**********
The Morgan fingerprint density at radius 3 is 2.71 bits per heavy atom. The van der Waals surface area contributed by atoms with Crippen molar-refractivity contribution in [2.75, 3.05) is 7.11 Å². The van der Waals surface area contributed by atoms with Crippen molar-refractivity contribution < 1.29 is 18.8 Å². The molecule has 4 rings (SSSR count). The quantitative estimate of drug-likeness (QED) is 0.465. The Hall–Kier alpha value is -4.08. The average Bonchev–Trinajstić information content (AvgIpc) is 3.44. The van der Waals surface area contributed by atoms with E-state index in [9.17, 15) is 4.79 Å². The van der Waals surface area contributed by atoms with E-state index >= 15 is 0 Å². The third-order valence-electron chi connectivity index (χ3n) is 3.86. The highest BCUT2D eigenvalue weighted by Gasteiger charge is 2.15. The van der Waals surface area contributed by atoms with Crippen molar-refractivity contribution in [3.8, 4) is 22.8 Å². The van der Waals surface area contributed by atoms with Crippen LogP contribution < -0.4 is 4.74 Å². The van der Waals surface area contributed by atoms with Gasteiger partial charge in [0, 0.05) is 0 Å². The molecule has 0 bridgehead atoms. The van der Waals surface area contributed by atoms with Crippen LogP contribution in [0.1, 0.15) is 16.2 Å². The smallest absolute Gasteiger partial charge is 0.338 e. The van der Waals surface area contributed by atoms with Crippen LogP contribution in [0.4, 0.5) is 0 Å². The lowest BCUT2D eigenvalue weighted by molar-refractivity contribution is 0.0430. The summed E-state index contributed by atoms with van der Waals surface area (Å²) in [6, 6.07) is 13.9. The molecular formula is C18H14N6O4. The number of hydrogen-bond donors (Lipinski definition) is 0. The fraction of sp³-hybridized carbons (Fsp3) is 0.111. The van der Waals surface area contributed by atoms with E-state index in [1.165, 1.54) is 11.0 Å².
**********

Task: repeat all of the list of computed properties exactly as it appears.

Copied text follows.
The Morgan fingerprint density at radius 3 is 2.71 bits per heavy atom. The van der Waals surface area contributed by atoms with Crippen molar-refractivity contribution in [2.75, 3.05) is 7.11 Å². The van der Waals surface area contributed by atoms with Crippen molar-refractivity contribution < 1.29 is 18.8 Å². The molecule has 4 rings (SSSR count). The quantitative estimate of drug-likeness (QED) is 0.465. The Hall–Kier alpha value is -4.08. The average Bonchev–Trinajstić information content (AvgIpc) is 3.44. The van der Waals surface area contributed by atoms with E-state index in [9.17, 15) is 4.79 Å². The van der Waals surface area contributed by atoms with E-state index >= 15 is 0 Å². The third-order valence-electron chi connectivity index (χ3n) is 3.86. The highest BCUT2D eigenvalue weighted by Gasteiger charge is 2.15. The van der Waals surface area contributed by atoms with Crippen molar-refractivity contribution in [3.8, 4) is 22.8 Å². The van der Waals surface area contributed by atoms with Crippen LogP contribution < -0.4 is 4.74 Å². The van der Waals surface area contributed by atoms with Gasteiger partial charge in [0, 0.05) is 0 Å². The molecule has 0 bridgehead atoms. The van der Waals surface area contributed by atoms with Crippen LogP contribution in [0.1, 0.15) is 16.2 Å². The smallest absolute Gasteiger partial charge is 0.338 e. The van der Waals surface area contributed by atoms with Crippen LogP contribution in [0.4, 0.5) is 0 Å². The lowest BCUT2D eigenvalue weighted by molar-refractivity contribution is 0.0430. The summed E-state index contributed by atoms with van der Waals surface area (Å²) in [6, 6.07) is 13.9. The molecular formula is C18H14N6O4. The number of hydrogen-bond donors (Lipinski definition) is 0. The fraction of sp³-hybridized carbons (Fsp3) is 0.111. The van der Waals surface area contributed by atoms with E-state index in [1.165, 1.54) is 11.0 Å².